This antibacterial body wash has light moisturizers and a clean, brisk scent.
These internal deodorizing tablets tackle body, breath and foot odor.
This portable stainless steel product is safe, natural and effective for removing body odor.
- Bathe often. Regular baths and showers wash away odor-causing bacteria and keep new growth in check. Use a washcloth and antibacterial soap to scrub your whole body. Pay close attention to your armpits, feet and groin area. For serious odor, try soaking in an Epsom salt bath. Or add a few cups of tomato juice to your bathwater (a popular remedy for skunk smells).
- Stay dry. Bacteria thrive in damp places near your groin, between your toes and in the folds of your skin. Use a clean towel to dry your body thoroughly after a bath or shower. Follow up with body powder, foot powder, cornstarch or baking soda to absorb sweat and stay dry.
- Discourage bacteria. Apply an antiperspirant-deodorant to your armpits after bathing, and re-apply at bedtime. Or wipe apple cider vinegar, lime or lemon juice, baking soda or hydrogen peroxide under your arms, on your feet and on the palms of your hands. These natural remedies neutralize acid and discourage bacterial growth.
- Wear natural fibers. Cotton, wool, silk and other natural fabrics absorb sweat and wick away moisture, giving your skin a chance to breathe. Shoes made from leather and other natural materials do the same thing for your feet. Change your clothes, socks and underwear at least twice a day.
- Do your laundry. If you have excessive sweat and body odor problems, do your laundry often. Never wear clothing or use bath towels without washing them first, and avoid sleeping on dirty sheets and pillowcases. Change your bedding often.
- Shave your hair. Body hair is a good place for bacterial growth. The apocrine sweat glands near hair follicles are responsible for much of your body odor. Consider shaving your armpits and pubic hair to keep from harboring bacteria.
- Change your diet. A few dietary changes can help you manage excessive sweating and body odor. Eliminate foods and drinks that encourage perspiration, such as caffeinated drinks and alcoholic beverages. Avoid foods with strong odors like onion and garlic, and limit processed foods and refined sugar. Fruits, vegetables and water are your best choices.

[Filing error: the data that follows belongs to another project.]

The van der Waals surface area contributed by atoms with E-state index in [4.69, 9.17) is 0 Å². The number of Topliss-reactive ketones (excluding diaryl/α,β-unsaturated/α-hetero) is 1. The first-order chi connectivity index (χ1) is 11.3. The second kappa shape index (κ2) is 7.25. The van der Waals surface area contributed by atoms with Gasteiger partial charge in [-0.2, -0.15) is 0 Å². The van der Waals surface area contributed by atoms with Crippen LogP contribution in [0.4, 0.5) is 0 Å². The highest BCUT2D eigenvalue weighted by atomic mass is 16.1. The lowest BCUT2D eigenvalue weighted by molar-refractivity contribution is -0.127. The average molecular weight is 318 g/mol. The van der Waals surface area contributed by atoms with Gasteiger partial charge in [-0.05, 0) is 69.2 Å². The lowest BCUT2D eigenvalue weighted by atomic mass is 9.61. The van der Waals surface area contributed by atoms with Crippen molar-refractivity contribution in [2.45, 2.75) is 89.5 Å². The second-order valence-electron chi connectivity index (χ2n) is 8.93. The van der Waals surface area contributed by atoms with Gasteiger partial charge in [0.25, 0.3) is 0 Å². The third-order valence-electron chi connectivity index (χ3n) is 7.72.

- Manage your stress. Stress and anxiety can trigger perspiration, increase body odor and cause more stress. Practice relaxation techniques like meditation and yoga. Nervous types can teach themselves to be "calm, cool, and collected."
- Seek medical help. If you have uncontrollable perspiration, seek medical attention. Certain illnesses and medications may cause excessive sweating. Your doctor can make a diagnosis and prescribe the proper treatment.
How do you control body odor? Leave a comment below and join the conversation. If you enjoyed this article, please share it with your social networks.
- Mayo Clinic staff. (December 9, 2010) "Sweating and Body Odor." Mayo Foundation for Medical Education and Research. Retrieved September 22, 2011.
- Native Remedies. (n.d.) "Natural Remedies for Excessive Sweating and Body Odor." Native Remedies. Retrieved July 9, 2012.
- Nazario, Brunilda, reviewer. (March 29, 2012) "6 Tips for Reducing Body Odor." WebMD Medical Reference. Retrieved July 9, 2012.
- Norton, Amy. (September 14, 2011) "Body Odor? Gene Disorder may be the Culprit." Thomson Reuters. Retrieved September 22, 2011.
© 2011 Annette R. Smith
More by this Author
Nausea is one symptom of perimenopause, the beginning phase of menopause. Here are some ways to relieve perimenopausal nausea and feel better.
Houston Texans quarterback Matt Schaub was out for the 2011 season with a Lisfranc injury. Learn more about this painful midfoot condition.
Anosmia is a lack or loss of the sense of smell. To learn more about this smell disorder, from causes and treatments to personal experiences, read on.